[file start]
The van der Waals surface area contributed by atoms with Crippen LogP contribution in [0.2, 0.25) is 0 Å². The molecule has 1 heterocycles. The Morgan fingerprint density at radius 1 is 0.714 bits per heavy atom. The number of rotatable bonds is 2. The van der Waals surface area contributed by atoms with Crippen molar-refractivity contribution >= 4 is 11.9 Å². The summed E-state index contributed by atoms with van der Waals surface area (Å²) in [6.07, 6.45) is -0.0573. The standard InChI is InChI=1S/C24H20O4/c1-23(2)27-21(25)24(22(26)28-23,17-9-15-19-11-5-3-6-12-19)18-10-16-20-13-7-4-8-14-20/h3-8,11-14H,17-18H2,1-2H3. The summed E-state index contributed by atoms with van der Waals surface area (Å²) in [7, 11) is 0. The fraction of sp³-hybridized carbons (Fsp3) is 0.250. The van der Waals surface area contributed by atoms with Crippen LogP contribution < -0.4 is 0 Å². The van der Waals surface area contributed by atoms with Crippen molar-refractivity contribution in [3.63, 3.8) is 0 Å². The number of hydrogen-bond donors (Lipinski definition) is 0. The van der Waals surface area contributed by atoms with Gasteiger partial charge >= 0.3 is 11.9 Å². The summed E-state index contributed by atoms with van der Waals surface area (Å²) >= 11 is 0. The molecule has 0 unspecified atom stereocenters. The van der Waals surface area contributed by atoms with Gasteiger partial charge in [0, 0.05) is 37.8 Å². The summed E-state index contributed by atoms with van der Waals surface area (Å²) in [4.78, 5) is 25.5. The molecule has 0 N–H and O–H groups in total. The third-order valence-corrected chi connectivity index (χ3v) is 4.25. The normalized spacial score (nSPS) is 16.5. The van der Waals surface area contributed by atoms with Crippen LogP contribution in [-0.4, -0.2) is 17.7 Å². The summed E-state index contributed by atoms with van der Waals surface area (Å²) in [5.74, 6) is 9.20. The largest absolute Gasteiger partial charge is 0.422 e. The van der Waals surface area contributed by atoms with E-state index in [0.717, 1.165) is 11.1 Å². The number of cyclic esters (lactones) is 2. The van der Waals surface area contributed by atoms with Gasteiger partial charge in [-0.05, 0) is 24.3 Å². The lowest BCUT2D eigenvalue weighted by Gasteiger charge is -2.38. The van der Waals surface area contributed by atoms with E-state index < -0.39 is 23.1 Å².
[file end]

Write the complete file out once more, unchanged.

The van der Waals surface area contributed by atoms with Crippen LogP contribution in [0.2, 0.25) is 0 Å². The molecule has 1 heterocycles. The Morgan fingerprint density at radius 1 is 0.714 bits per heavy atom. The number of rotatable bonds is 2. The van der Waals surface area contributed by atoms with Crippen molar-refractivity contribution >= 4 is 11.9 Å². The summed E-state index contributed by atoms with van der Waals surface area (Å²) in [6.07, 6.45) is -0.0573. The standard InChI is InChI=1S/C24H20O4/c1-23(2)27-21(25)24(22(26)28-23,17-9-15-19-11-5-3-6-12-19)18-10-16-20-13-7-4-8-14-20/h3-8,11-14H,17-18H2,1-2H3. The summed E-state index contributed by atoms with van der Waals surface area (Å²) in [7, 11) is 0. The fraction of sp³-hybridized carbons (Fsp3) is 0.250. The van der Waals surface area contributed by atoms with Crippen LogP contribution < -0.4 is 0 Å². The van der Waals surface area contributed by atoms with Crippen molar-refractivity contribution in [3.63, 3.8) is 0 Å². The number of hydrogen-bond donors (Lipinski definition) is 0. The van der Waals surface area contributed by atoms with Gasteiger partial charge >= 0.3 is 11.9 Å². The summed E-state index contributed by atoms with van der Waals surface area (Å²) >= 11 is 0. The molecule has 0 unspecified atom stereocenters. The van der Waals surface area contributed by atoms with Gasteiger partial charge in [0, 0.05) is 37.8 Å². The summed E-state index contributed by atoms with van der Waals surface area (Å²) in [4.78, 5) is 25.5. The molecule has 0 N–H and O–H groups in total. The third-order valence-corrected chi connectivity index (χ3v) is 4.25. The normalized spacial score (nSPS) is 16.5. The van der Waals surface area contributed by atoms with Crippen LogP contribution in [-0.4, -0.2) is 17.7 Å². The summed E-state index contributed by atoms with van der Waals surface area (Å²) in [5.74, 6) is 9.20. The largest absolute Gasteiger partial charge is 0.422 e. The van der Waals surface area contributed by atoms with E-state index in [0.717, 1.165) is 11.1 Å². The number of cyclic esters (lactones) is 2. The van der Waals surface area contributed by atoms with Gasteiger partial charge in [-0.05, 0) is 24.3 Å². The lowest BCUT2D eigenvalue weighted by Gasteiger charge is -2.38. The van der Waals surface area contributed by atoms with E-state index < -0.39 is 23.1 Å².